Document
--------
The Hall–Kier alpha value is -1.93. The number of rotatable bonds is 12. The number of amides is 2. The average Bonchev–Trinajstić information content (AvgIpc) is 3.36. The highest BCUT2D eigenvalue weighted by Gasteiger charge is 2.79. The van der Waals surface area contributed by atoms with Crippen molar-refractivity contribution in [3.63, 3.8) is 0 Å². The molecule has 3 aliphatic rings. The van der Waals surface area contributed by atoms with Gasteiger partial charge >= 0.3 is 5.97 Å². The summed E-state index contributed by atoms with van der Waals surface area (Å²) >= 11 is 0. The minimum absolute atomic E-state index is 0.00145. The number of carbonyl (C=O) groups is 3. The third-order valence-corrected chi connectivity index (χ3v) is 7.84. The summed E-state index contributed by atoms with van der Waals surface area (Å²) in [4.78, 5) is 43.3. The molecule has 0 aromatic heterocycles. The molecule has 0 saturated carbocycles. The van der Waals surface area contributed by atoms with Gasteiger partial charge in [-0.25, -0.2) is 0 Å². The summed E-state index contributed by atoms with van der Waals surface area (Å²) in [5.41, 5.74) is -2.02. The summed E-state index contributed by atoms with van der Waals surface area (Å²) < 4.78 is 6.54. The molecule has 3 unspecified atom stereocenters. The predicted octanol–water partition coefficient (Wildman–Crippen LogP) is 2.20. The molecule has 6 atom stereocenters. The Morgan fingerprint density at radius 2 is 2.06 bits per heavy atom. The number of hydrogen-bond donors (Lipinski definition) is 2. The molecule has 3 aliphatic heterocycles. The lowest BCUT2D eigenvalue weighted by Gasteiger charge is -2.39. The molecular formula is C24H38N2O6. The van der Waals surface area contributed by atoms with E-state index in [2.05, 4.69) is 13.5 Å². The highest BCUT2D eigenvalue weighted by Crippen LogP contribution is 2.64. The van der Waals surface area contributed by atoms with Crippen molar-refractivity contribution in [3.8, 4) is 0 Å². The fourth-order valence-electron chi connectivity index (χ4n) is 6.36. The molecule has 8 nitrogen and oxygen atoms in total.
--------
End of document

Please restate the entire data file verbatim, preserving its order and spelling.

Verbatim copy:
The Hall–Kier alpha value is -1.93. The number of rotatable bonds is 12. The number of amides is 2. The average Bonchev–Trinajstić information content (AvgIpc) is 3.36. The highest BCUT2D eigenvalue weighted by Gasteiger charge is 2.79. The van der Waals surface area contributed by atoms with Crippen molar-refractivity contribution in [3.63, 3.8) is 0 Å². The molecule has 3 aliphatic rings. The van der Waals surface area contributed by atoms with Gasteiger partial charge >= 0.3 is 5.97 Å². The summed E-state index contributed by atoms with van der Waals surface area (Å²) >= 11 is 0. The minimum absolute atomic E-state index is 0.00145. The number of carbonyl (C=O) groups is 3. The third-order valence-corrected chi connectivity index (χ3v) is 7.84. The summed E-state index contributed by atoms with van der Waals surface area (Å²) in [4.78, 5) is 43.3. The molecule has 0 aromatic heterocycles. The molecule has 0 saturated carbocycles. The van der Waals surface area contributed by atoms with Gasteiger partial charge in [-0.25, -0.2) is 0 Å². The summed E-state index contributed by atoms with van der Waals surface area (Å²) in [5.41, 5.74) is -2.02. The summed E-state index contributed by atoms with van der Waals surface area (Å²) < 4.78 is 6.54. The molecule has 3 unspecified atom stereocenters. The predicted octanol–water partition coefficient (Wildman–Crippen LogP) is 2.20. The molecule has 6 atom stereocenters. The Morgan fingerprint density at radius 2 is 2.06 bits per heavy atom. The number of hydrogen-bond donors (Lipinski definition) is 2. The molecule has 3 aliphatic heterocycles. The lowest BCUT2D eigenvalue weighted by Gasteiger charge is -2.39. The molecular formula is C24H38N2O6. The van der Waals surface area contributed by atoms with E-state index in [2.05, 4.69) is 13.5 Å². The highest BCUT2D eigenvalue weighted by Crippen LogP contribution is 2.64. The van der Waals surface area contributed by atoms with Crippen molar-refractivity contribution in [3.8, 4) is 0 Å². The fourth-order valence-electron chi connectivity index (χ4n) is 6.36. The molecule has 8 nitrogen and oxygen atoms in total.